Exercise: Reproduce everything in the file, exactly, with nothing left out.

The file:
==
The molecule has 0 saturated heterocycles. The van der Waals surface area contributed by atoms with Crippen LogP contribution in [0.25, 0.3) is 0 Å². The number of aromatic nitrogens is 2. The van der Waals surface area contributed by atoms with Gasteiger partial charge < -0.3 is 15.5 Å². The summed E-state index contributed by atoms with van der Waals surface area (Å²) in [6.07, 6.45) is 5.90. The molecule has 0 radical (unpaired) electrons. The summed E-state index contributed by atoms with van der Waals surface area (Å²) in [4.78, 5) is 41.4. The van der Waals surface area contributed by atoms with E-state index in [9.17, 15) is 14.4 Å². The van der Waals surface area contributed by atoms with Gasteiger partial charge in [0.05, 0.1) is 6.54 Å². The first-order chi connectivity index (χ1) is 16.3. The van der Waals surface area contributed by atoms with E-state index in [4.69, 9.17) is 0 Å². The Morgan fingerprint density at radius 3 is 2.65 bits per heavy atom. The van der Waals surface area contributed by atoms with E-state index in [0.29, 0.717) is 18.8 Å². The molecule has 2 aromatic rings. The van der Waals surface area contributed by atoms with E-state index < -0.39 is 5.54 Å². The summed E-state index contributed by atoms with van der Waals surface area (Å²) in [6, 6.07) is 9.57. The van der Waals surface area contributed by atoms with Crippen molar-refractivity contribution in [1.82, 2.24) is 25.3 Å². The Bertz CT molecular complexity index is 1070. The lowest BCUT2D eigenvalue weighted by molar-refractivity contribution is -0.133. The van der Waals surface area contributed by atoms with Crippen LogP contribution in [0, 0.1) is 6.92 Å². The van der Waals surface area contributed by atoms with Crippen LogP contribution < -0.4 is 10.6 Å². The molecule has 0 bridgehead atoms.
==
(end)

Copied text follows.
The molecule has 0 saturated heterocycles. The van der Waals surface area contributed by atoms with Crippen LogP contribution in [0.25, 0.3) is 0 Å². The number of aromatic nitrogens is 2. The van der Waals surface area contributed by atoms with Gasteiger partial charge < -0.3 is 15.5 Å². The summed E-state index contributed by atoms with van der Waals surface area (Å²) in [6.07, 6.45) is 5.90. The molecule has 0 radical (unpaired) electrons. The summed E-state index contributed by atoms with van der Waals surface area (Å²) in [4.78, 5) is 41.4. The van der Waals surface area contributed by atoms with E-state index in [9.17, 15) is 14.4 Å². The van der Waals surface area contributed by atoms with Gasteiger partial charge in [0.05, 0.1) is 6.54 Å². The first-order chi connectivity index (χ1) is 16.3. The van der Waals surface area contributed by atoms with E-state index in [4.69, 9.17) is 0 Å². The Morgan fingerprint density at radius 3 is 2.65 bits per heavy atom. The van der Waals surface area contributed by atoms with E-state index in [0.29, 0.717) is 18.8 Å². The molecule has 2 aromatic rings. The van der Waals surface area contributed by atoms with E-state index < -0.39 is 5.54 Å². The summed E-state index contributed by atoms with van der Waals surface area (Å²) in [6, 6.07) is 9.57. The van der Waals surface area contributed by atoms with Crippen molar-refractivity contribution in [1.82, 2.24) is 25.3 Å². The Bertz CT molecular complexity index is 1070. The lowest BCUT2D eigenvalue weighted by molar-refractivity contribution is -0.133. The van der Waals surface area contributed by atoms with Crippen LogP contribution in [0, 0.1) is 6.92 Å². The van der Waals surface area contributed by atoms with Crippen LogP contribution < -0.4 is 10.6 Å². The molecule has 0 bridgehead atoms.